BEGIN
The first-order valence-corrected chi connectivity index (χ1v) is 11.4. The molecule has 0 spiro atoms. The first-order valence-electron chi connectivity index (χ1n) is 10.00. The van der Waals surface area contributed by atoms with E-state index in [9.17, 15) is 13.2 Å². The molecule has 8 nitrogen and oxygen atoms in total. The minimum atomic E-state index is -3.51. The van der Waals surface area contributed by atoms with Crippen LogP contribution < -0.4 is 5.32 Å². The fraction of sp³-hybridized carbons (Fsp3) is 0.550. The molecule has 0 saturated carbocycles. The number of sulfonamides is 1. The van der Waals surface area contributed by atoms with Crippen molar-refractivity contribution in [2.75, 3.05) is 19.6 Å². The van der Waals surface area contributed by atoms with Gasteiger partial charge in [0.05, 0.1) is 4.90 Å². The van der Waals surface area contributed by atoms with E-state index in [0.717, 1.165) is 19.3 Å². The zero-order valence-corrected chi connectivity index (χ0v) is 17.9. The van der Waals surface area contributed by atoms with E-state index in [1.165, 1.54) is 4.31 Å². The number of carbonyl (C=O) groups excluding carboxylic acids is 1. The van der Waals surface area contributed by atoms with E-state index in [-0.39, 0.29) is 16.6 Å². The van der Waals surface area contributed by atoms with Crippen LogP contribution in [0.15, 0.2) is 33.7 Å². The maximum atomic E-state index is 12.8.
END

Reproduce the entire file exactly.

The first-order valence-corrected chi connectivity index (χ1v) is 11.4. The molecule has 0 spiro atoms. The first-order valence-electron chi connectivity index (χ1n) is 10.00. The van der Waals surface area contributed by atoms with E-state index in [9.17, 15) is 13.2 Å². The molecule has 8 nitrogen and oxygen atoms in total. The minimum atomic E-state index is -3.51. The van der Waals surface area contributed by atoms with Crippen LogP contribution < -0.4 is 5.32 Å². The fraction of sp³-hybridized carbons (Fsp3) is 0.550. The molecule has 0 saturated carbocycles. The number of sulfonamides is 1. The van der Waals surface area contributed by atoms with Crippen molar-refractivity contribution in [2.75, 3.05) is 19.6 Å². The van der Waals surface area contributed by atoms with Gasteiger partial charge in [0.05, 0.1) is 4.90 Å². The van der Waals surface area contributed by atoms with E-state index in [0.717, 1.165) is 19.3 Å². The zero-order valence-corrected chi connectivity index (χ0v) is 17.9. The van der Waals surface area contributed by atoms with E-state index in [1.165, 1.54) is 4.31 Å². The number of carbonyl (C=O) groups excluding carboxylic acids is 1. The van der Waals surface area contributed by atoms with E-state index in [-0.39, 0.29) is 16.6 Å². The van der Waals surface area contributed by atoms with Crippen LogP contribution in [0.15, 0.2) is 33.7 Å². The maximum atomic E-state index is 12.8.